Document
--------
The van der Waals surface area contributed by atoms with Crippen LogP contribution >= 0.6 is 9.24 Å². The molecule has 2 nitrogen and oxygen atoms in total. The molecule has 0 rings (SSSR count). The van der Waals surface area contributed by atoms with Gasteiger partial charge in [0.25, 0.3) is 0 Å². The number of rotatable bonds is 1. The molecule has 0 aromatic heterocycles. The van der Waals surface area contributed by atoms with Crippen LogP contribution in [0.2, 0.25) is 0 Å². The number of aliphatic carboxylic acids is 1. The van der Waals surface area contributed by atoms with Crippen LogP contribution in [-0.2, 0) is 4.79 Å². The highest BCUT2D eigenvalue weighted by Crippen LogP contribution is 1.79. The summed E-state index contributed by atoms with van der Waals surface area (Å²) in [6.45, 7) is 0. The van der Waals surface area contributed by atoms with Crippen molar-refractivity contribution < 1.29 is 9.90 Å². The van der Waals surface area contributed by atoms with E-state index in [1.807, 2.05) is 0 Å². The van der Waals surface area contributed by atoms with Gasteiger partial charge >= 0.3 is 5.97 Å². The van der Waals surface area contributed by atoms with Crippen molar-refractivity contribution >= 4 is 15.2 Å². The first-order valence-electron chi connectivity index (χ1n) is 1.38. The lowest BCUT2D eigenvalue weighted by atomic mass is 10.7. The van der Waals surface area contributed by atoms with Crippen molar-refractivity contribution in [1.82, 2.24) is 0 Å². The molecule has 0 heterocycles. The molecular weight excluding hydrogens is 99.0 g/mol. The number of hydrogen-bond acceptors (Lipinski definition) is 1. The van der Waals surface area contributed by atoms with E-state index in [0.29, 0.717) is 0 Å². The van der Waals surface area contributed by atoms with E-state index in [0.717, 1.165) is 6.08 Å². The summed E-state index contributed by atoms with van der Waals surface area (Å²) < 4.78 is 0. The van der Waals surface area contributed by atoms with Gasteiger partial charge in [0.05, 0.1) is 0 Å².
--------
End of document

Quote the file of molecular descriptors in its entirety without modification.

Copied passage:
The van der Waals surface area contributed by atoms with Crippen LogP contribution >= 0.6 is 9.24 Å². The molecule has 2 nitrogen and oxygen atoms in total. The molecule has 0 rings (SSSR count). The van der Waals surface area contributed by atoms with Gasteiger partial charge in [0.25, 0.3) is 0 Å². The number of rotatable bonds is 1. The molecule has 0 aromatic heterocycles. The van der Waals surface area contributed by atoms with Crippen LogP contribution in [0.2, 0.25) is 0 Å². The number of aliphatic carboxylic acids is 1. The van der Waals surface area contributed by atoms with Crippen LogP contribution in [-0.2, 0) is 4.79 Å². The highest BCUT2D eigenvalue weighted by Crippen LogP contribution is 1.79. The summed E-state index contributed by atoms with van der Waals surface area (Å²) in [6.45, 7) is 0. The van der Waals surface area contributed by atoms with Crippen molar-refractivity contribution < 1.29 is 9.90 Å². The van der Waals surface area contributed by atoms with E-state index in [1.807, 2.05) is 0 Å². The van der Waals surface area contributed by atoms with Gasteiger partial charge >= 0.3 is 5.97 Å². The van der Waals surface area contributed by atoms with Crippen molar-refractivity contribution >= 4 is 15.2 Å². The first-order valence-electron chi connectivity index (χ1n) is 1.38. The lowest BCUT2D eigenvalue weighted by atomic mass is 10.7. The van der Waals surface area contributed by atoms with Crippen molar-refractivity contribution in [1.82, 2.24) is 0 Å². The molecule has 0 heterocycles. The molecular weight excluding hydrogens is 99.0 g/mol. The number of hydrogen-bond acceptors (Lipinski definition) is 1. The van der Waals surface area contributed by atoms with E-state index in [0.29, 0.717) is 0 Å². The van der Waals surface area contributed by atoms with E-state index in [0.717, 1.165) is 6.08 Å². The summed E-state index contributed by atoms with van der Waals surface area (Å²) < 4.78 is 0. The van der Waals surface area contributed by atoms with Gasteiger partial charge in [0.05, 0.1) is 0 Å².